Clintondale High School outside Detroit was one of the lowest performing schools in Michigan when they decided to "flip" their classrooms. Now, teachers record their lessons online for students to watch outside of school and class time is used to work through problems. Jeffrey Brown reports on Clintondale's success so far.
Since his election in March, Pope Francis has shifted the rhetoric of the Catholic Church with remarks on economic inequality and homosexuality. Gwen Ifill talks to Patricia McGuire of Trinity Washington University and Robert Royal of the Faith and Reason Institute about the pope's cultural impact in 2013.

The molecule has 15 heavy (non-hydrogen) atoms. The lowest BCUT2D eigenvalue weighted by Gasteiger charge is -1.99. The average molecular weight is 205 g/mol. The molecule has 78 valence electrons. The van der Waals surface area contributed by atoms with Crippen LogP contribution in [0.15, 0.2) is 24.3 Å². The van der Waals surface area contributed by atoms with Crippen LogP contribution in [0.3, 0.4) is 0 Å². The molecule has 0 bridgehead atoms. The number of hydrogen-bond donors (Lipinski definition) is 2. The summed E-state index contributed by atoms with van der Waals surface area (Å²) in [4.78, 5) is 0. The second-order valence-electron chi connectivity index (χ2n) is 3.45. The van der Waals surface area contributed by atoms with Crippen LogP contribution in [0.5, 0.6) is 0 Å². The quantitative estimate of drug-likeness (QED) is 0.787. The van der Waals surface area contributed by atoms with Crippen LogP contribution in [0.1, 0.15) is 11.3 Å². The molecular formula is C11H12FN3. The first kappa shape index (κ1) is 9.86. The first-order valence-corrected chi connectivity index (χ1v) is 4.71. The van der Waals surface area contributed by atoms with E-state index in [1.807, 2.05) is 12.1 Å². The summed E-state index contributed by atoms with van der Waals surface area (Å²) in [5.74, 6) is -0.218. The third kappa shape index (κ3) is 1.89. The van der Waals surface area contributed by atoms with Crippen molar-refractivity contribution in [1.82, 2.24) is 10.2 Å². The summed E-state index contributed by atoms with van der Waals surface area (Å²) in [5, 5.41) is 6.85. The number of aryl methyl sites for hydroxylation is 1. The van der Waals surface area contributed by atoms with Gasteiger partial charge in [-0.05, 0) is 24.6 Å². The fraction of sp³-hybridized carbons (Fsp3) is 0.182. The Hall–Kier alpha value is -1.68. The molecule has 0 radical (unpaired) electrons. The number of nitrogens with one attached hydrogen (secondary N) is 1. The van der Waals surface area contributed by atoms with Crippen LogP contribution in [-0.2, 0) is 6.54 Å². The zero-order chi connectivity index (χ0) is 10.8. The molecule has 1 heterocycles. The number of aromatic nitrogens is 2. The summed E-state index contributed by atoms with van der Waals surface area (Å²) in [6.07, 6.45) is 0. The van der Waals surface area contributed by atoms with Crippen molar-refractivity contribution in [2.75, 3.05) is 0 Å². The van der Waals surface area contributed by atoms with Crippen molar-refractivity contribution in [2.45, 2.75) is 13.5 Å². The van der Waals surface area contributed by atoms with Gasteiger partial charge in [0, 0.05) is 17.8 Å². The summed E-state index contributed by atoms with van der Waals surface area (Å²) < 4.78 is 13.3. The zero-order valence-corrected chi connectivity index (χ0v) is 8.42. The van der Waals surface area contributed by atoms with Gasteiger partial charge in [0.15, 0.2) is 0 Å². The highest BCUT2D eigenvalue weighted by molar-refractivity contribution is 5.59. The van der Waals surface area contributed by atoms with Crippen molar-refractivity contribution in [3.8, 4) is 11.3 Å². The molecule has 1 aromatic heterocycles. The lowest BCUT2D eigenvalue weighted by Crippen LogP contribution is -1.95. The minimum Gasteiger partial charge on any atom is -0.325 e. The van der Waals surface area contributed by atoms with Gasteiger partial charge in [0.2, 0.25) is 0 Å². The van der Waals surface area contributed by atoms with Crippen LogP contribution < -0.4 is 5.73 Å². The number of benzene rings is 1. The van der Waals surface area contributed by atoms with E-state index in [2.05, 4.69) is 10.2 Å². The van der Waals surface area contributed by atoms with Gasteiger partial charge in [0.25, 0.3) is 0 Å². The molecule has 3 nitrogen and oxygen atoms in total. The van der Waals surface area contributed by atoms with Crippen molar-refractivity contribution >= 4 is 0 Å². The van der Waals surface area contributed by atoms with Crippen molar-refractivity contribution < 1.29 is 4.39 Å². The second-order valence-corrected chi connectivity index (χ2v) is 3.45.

In our news wrap Wednesday, HHS Secretary Kathleen Sebelius urged Americans who have tried unsuccessfully to shop for a plan on HealthCare.gov to try again. Sebelius also reported more than 364,000 people have signed up on the exchanges as of Nov. 30. Also, security forces in Kiev, Ukraine, withdrew from a protest camp.
Yale economist Robert Shiller on winning the Nobel Prize and following his conscience.
What happens to the brain right after a concussion? Researchers at the National Institute of Health peered into the brains of mice and watched how a traumatic brain injury progresses over a day. Their findings showed that a single concussion can cause cell death in the brain in a matter of hours.
Is college too expensive and are free online courses the answer? Dan Ariely's not so sure.